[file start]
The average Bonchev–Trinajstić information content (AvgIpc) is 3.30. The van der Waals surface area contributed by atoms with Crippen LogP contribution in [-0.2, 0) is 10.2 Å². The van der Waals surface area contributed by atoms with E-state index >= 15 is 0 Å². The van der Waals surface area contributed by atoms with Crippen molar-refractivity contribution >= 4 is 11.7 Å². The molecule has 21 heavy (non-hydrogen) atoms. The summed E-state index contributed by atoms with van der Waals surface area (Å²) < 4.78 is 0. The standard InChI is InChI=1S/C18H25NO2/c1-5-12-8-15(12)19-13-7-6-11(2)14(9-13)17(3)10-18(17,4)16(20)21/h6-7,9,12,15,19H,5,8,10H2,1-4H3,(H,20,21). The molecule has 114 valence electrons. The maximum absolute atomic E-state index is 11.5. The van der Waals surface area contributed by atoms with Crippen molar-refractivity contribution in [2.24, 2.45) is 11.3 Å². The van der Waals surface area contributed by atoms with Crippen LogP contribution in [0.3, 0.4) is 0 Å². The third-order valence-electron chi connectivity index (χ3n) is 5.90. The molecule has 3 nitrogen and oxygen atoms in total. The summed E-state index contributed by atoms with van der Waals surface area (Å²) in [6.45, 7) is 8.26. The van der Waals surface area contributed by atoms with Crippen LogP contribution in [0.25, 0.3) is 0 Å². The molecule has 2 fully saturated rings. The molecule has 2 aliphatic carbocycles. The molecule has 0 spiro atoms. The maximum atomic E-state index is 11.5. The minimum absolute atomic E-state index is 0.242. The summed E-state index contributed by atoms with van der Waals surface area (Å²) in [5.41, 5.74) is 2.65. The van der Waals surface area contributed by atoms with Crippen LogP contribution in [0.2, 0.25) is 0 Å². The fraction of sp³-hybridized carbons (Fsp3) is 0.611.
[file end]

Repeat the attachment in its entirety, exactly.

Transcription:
The average Bonchev–Trinajstić information content (AvgIpc) is 3.30. The van der Waals surface area contributed by atoms with Crippen LogP contribution in [-0.2, 0) is 10.2 Å². The van der Waals surface area contributed by atoms with E-state index >= 15 is 0 Å². The van der Waals surface area contributed by atoms with Crippen molar-refractivity contribution >= 4 is 11.7 Å². The molecule has 21 heavy (non-hydrogen) atoms. The summed E-state index contributed by atoms with van der Waals surface area (Å²) < 4.78 is 0. The standard InChI is InChI=1S/C18H25NO2/c1-5-12-8-15(12)19-13-7-6-11(2)14(9-13)17(3)10-18(17,4)16(20)21/h6-7,9,12,15,19H,5,8,10H2,1-4H3,(H,20,21). The molecule has 114 valence electrons. The maximum absolute atomic E-state index is 11.5. The van der Waals surface area contributed by atoms with Crippen molar-refractivity contribution in [2.24, 2.45) is 11.3 Å². The van der Waals surface area contributed by atoms with Crippen LogP contribution in [0.3, 0.4) is 0 Å². The third-order valence-electron chi connectivity index (χ3n) is 5.90. The molecule has 3 nitrogen and oxygen atoms in total. The summed E-state index contributed by atoms with van der Waals surface area (Å²) in [6.45, 7) is 8.26. The van der Waals surface area contributed by atoms with Crippen LogP contribution in [0.25, 0.3) is 0 Å². The molecule has 2 fully saturated rings. The molecule has 2 aliphatic carbocycles. The molecule has 0 spiro atoms. The maximum atomic E-state index is 11.5. The minimum absolute atomic E-state index is 0.242. The summed E-state index contributed by atoms with van der Waals surface area (Å²) in [5.41, 5.74) is 2.65. The van der Waals surface area contributed by atoms with Crippen LogP contribution in [0.2, 0.25) is 0 Å². The fraction of sp³-hybridized carbons (Fsp3) is 0.611.